One of Ellis County’s most talked about topics during the past few years will be in the spotlight once again on Tuesday night.
During the monthly Ellis County Joint Planning Commission meeting at 7 p.m., committee members will host a public hearing on changes to the county’s wind energy zoning regulations that were proposed by Mark Bannister of Butterfield Wind during the committee’s December meeting.
Bannister suggested changing the current setback distance for turbines from the current 10 times the tip height distance to 1,500 feet, increasing the current 40-decibel limit to 65 and decreasing the protest petition and notifications areas.
The original distances were adopted in August 2010 by a 2-1 vote by the Ellis County Commissioners. The Joint Planning Commission voted unanimously to hold a public hearing for the proposed changes at its last meeting.
Although Bannister warned the planning commission if the setbacks are not changed Ellis County could lose out on the possibility of wind energy, Ellis County Commission Chairman Glenn Diehl said wind energy projects in the county are still viable.
“As a commission, we made it quite clear that all they need to do is get a waiver from anybody to go around the setbacks and sound regulations, and we would support that,” Diehl said. “Once the have the waivers in hand, the county will support it.”
Former commissioner Perry Henman said once the already approved Hays Wind LLC project begins, others will follow.
“I think that if they are out promoting the project we have in the county, that will help the second and third ones,” Henman said. “Every time they keep stirring the waters, I think it kind of discourages people.”
Since 2004, wind energy has been a hot and some times volatile topic. As of yet, no ground has been broken on any proposed projects. In 2006, the commission had a consultant come in to look at all the county’s zoning regulations, including wind energy.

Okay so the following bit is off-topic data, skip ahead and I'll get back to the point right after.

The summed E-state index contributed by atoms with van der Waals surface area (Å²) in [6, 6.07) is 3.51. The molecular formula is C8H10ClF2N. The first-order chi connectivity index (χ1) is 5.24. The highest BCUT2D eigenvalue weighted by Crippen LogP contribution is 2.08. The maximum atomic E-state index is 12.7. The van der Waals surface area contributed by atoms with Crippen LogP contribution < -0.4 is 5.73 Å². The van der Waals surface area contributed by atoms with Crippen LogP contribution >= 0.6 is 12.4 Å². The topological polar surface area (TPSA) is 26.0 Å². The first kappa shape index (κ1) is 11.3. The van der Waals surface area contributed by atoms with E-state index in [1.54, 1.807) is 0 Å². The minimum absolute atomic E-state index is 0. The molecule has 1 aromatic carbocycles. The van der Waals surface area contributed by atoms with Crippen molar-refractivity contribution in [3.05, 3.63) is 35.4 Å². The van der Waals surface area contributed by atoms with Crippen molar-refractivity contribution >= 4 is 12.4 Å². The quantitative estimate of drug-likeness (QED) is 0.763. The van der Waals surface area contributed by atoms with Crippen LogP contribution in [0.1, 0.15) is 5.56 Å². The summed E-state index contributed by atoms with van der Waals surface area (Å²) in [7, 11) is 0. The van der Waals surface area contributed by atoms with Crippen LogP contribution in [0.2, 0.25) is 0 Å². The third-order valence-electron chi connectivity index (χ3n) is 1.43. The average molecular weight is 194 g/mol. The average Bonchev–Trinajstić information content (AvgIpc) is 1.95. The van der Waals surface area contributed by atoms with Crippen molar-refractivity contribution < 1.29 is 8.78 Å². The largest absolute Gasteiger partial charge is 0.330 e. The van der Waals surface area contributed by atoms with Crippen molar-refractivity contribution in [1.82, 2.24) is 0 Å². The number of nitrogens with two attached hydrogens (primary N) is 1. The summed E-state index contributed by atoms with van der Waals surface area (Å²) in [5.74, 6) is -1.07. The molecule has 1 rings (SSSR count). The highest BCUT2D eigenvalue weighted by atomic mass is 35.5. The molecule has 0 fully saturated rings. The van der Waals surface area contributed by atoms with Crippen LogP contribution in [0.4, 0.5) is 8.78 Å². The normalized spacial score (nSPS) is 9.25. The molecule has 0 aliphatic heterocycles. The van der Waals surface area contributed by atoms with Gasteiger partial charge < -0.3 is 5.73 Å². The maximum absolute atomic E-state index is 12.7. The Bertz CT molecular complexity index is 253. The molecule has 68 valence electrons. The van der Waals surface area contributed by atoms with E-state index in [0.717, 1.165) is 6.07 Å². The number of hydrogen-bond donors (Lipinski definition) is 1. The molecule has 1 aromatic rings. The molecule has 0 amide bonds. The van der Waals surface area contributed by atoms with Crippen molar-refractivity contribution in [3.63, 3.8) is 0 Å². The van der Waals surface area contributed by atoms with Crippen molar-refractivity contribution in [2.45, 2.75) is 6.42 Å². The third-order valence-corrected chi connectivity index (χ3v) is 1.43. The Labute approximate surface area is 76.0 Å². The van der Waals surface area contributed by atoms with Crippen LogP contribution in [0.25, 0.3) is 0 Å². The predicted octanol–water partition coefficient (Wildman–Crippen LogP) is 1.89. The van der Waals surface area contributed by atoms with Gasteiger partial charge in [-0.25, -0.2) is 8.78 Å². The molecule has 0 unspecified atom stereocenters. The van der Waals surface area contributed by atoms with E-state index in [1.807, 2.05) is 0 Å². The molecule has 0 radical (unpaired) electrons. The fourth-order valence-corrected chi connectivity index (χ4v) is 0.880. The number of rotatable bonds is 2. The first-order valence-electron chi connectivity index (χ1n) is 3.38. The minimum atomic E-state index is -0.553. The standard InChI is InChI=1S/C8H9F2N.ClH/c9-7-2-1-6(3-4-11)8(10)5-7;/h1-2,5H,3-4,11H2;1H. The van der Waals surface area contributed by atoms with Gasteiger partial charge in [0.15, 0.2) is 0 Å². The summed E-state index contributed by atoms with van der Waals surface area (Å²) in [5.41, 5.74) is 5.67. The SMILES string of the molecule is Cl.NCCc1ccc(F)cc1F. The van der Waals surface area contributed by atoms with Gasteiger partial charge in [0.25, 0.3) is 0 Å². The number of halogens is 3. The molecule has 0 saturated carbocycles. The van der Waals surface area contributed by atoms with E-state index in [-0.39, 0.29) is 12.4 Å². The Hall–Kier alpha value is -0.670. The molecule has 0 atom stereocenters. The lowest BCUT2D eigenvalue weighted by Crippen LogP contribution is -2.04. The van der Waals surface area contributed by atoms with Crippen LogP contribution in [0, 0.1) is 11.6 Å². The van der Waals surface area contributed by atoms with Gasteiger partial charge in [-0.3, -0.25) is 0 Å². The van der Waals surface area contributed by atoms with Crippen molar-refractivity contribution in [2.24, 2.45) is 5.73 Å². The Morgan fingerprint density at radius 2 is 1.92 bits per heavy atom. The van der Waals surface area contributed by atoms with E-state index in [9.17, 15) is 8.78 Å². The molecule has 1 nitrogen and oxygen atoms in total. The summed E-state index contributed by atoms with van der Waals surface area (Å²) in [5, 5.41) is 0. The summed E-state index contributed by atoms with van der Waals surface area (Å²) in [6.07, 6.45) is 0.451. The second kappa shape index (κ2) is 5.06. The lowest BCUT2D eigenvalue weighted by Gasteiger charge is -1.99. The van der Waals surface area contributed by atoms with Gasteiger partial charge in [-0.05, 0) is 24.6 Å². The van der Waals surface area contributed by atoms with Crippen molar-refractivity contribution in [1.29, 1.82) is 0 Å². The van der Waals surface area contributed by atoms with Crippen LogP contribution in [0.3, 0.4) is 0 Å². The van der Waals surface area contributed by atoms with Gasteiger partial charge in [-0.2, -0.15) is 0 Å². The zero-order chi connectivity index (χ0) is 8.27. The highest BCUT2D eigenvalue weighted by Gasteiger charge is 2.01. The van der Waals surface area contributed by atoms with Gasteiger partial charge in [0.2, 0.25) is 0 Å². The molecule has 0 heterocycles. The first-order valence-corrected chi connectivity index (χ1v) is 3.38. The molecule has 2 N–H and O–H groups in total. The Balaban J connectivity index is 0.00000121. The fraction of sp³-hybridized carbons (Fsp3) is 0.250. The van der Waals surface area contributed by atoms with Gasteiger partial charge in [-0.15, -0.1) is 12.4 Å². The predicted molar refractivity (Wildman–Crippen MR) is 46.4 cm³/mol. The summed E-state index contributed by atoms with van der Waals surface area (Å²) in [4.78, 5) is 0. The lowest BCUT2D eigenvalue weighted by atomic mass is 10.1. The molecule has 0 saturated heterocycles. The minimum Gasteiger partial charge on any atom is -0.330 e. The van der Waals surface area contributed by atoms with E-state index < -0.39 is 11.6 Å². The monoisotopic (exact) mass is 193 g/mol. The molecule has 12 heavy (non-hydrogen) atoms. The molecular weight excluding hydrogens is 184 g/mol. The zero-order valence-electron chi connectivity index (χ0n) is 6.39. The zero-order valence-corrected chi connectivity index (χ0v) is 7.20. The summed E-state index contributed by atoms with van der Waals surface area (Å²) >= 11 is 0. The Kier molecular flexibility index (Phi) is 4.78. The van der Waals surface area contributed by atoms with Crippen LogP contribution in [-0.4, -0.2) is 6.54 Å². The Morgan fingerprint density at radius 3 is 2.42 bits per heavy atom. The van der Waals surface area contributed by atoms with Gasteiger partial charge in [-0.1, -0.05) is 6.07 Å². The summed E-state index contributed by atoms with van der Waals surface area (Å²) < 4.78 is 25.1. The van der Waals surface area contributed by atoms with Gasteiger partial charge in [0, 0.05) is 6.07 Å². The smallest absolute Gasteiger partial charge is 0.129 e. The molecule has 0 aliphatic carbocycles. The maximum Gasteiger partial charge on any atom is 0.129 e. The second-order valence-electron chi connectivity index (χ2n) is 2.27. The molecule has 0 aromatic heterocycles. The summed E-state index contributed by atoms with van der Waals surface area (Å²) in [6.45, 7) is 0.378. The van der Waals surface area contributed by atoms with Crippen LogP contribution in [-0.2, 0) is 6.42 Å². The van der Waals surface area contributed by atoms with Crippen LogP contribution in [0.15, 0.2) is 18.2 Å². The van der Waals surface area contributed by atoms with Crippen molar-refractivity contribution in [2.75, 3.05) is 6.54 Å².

Despite the consultant’s and planning commission’s recommendations of a 1,000-foot setback from residences, county commissioners decided to increase the setback to 10 times the tip height of the wind turbines.
Currently in other counties with wind farms, zoning regulation setbacks are non-existent or are at 1,000 feet. Lincoln County and Wichita County have no zoning regulations, while Butler County and Ford County include a 1,000-foot setback.
Diehl said he was looking toward the future when deciding on the setback distances.
“When I looked at it, a lot of these 1,000-foot setbacks were for wind turbines that were a lot smaller,” Diehl said. “In the last 10 years, these things have just exploded and the setbacks have stayed the same. Instead of a 125-foot turbine, now all of the sudden you have 400- or 500-footers. As the technology is advancing, our setback regulations aren’t keeping up.”
Henman said advancing technology is why no set distance was adopted.
“It’s why we came up with the not having a set number, but base it on the height of the turbine,” Henman said. “If the technology changes in the future and they make smaller ones, then they can be closer.”
Since the county commission adopted the current regulations, a federal lawsuit was filed against the commission by two dozen Ellis County landowners and Invenergy Wind Development LLC, Chicago.
Diehl said he hopes a compromise can be reached.
“The technology is just advancing so fast,” Diehl said. “My job is to try to find some common ground, and it’s been extremely difficult because you have two sides that are so far apart.”